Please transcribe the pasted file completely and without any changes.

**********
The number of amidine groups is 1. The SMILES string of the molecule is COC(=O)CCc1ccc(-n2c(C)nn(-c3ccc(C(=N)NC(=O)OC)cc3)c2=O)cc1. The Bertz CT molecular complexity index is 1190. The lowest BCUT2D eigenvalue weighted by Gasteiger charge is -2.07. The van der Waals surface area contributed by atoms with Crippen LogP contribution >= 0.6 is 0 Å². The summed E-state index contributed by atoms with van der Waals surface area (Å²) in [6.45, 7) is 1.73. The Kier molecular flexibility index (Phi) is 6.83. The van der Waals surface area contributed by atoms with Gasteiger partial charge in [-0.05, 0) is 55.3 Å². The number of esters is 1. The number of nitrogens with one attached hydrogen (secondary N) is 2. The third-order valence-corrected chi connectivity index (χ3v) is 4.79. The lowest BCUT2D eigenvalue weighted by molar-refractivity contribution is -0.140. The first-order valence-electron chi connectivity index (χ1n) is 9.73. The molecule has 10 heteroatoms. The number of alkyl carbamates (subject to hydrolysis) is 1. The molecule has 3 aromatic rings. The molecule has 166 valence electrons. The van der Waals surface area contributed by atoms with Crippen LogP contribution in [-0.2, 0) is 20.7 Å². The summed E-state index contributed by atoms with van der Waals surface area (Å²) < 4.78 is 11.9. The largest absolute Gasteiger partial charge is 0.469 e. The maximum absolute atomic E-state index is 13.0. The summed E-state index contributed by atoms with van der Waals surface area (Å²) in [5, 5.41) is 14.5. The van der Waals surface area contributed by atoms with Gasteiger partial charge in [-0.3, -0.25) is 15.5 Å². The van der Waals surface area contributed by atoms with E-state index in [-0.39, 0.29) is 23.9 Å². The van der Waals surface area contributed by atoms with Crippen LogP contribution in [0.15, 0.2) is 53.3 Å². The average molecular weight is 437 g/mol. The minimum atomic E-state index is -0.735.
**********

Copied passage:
The number of amidine groups is 1. The SMILES string of the molecule is COC(=O)CCc1ccc(-n2c(C)nn(-c3ccc(C(=N)NC(=O)OC)cc3)c2=O)cc1. The Bertz CT molecular complexity index is 1190. The lowest BCUT2D eigenvalue weighted by Gasteiger charge is -2.07. The van der Waals surface area contributed by atoms with Crippen LogP contribution >= 0.6 is 0 Å². The summed E-state index contributed by atoms with van der Waals surface area (Å²) in [6.45, 7) is 1.73. The Kier molecular flexibility index (Phi) is 6.83. The van der Waals surface area contributed by atoms with Gasteiger partial charge in [-0.05, 0) is 55.3 Å². The number of esters is 1. The number of nitrogens with one attached hydrogen (secondary N) is 2. The third-order valence-corrected chi connectivity index (χ3v) is 4.79. The lowest BCUT2D eigenvalue weighted by molar-refractivity contribution is -0.140. The first-order valence-electron chi connectivity index (χ1n) is 9.73. The molecule has 10 heteroatoms. The number of alkyl carbamates (subject to hydrolysis) is 1. The molecule has 3 aromatic rings. The molecule has 166 valence electrons. The van der Waals surface area contributed by atoms with Crippen LogP contribution in [-0.2, 0) is 20.7 Å². The summed E-state index contributed by atoms with van der Waals surface area (Å²) < 4.78 is 11.9. The largest absolute Gasteiger partial charge is 0.469 e. The maximum absolute atomic E-state index is 13.0. The summed E-state index contributed by atoms with van der Waals surface area (Å²) in [5, 5.41) is 14.5. The van der Waals surface area contributed by atoms with Gasteiger partial charge in [-0.3, -0.25) is 15.5 Å². The van der Waals surface area contributed by atoms with E-state index in [-0.39, 0.29) is 23.9 Å². The van der Waals surface area contributed by atoms with Crippen LogP contribution in [0.15, 0.2) is 53.3 Å². The average molecular weight is 437 g/mol. The minimum atomic E-state index is -0.735.